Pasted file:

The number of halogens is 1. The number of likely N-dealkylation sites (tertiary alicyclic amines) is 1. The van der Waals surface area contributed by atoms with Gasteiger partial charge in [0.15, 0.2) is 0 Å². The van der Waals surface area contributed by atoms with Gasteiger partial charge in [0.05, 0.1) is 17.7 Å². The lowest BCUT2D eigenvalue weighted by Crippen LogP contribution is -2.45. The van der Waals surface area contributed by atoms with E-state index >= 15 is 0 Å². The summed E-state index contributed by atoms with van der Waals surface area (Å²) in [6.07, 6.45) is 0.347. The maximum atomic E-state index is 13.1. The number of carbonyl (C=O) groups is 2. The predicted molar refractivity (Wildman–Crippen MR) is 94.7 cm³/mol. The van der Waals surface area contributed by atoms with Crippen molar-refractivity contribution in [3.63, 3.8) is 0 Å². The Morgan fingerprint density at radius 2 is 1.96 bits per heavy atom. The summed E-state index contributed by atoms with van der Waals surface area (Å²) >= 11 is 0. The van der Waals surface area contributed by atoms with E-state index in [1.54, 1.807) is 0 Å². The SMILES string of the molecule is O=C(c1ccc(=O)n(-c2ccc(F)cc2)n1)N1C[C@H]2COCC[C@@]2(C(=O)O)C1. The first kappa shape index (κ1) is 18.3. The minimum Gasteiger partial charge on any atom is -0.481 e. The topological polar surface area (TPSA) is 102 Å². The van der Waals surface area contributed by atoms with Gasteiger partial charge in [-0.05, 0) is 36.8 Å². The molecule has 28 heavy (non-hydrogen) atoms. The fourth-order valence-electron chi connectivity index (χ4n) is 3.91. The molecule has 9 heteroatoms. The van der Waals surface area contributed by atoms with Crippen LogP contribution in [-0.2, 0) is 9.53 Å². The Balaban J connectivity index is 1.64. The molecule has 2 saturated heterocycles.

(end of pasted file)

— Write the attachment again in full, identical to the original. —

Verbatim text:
The number of halogens is 1. The number of likely N-dealkylation sites (tertiary alicyclic amines) is 1. The van der Waals surface area contributed by atoms with Gasteiger partial charge in [0.15, 0.2) is 0 Å². The van der Waals surface area contributed by atoms with Gasteiger partial charge in [0.05, 0.1) is 17.7 Å². The lowest BCUT2D eigenvalue weighted by Crippen LogP contribution is -2.45. The van der Waals surface area contributed by atoms with E-state index >= 15 is 0 Å². The summed E-state index contributed by atoms with van der Waals surface area (Å²) in [6.07, 6.45) is 0.347. The maximum atomic E-state index is 13.1. The number of carbonyl (C=O) groups is 2. The predicted molar refractivity (Wildman–Crippen MR) is 94.7 cm³/mol. The van der Waals surface area contributed by atoms with Crippen molar-refractivity contribution in [3.63, 3.8) is 0 Å². The Morgan fingerprint density at radius 2 is 1.96 bits per heavy atom. The summed E-state index contributed by atoms with van der Waals surface area (Å²) >= 11 is 0. The van der Waals surface area contributed by atoms with E-state index in [1.54, 1.807) is 0 Å². The SMILES string of the molecule is O=C(c1ccc(=O)n(-c2ccc(F)cc2)n1)N1C[C@H]2COCC[C@@]2(C(=O)O)C1. The first kappa shape index (κ1) is 18.3. The minimum Gasteiger partial charge on any atom is -0.481 e. The topological polar surface area (TPSA) is 102 Å². The van der Waals surface area contributed by atoms with Gasteiger partial charge in [-0.05, 0) is 36.8 Å². The molecule has 28 heavy (non-hydrogen) atoms. The fourth-order valence-electron chi connectivity index (χ4n) is 3.91. The molecule has 9 heteroatoms. The van der Waals surface area contributed by atoms with Crippen LogP contribution in [-0.2, 0) is 9.53 Å². The Balaban J connectivity index is 1.64. The molecule has 2 saturated heterocycles.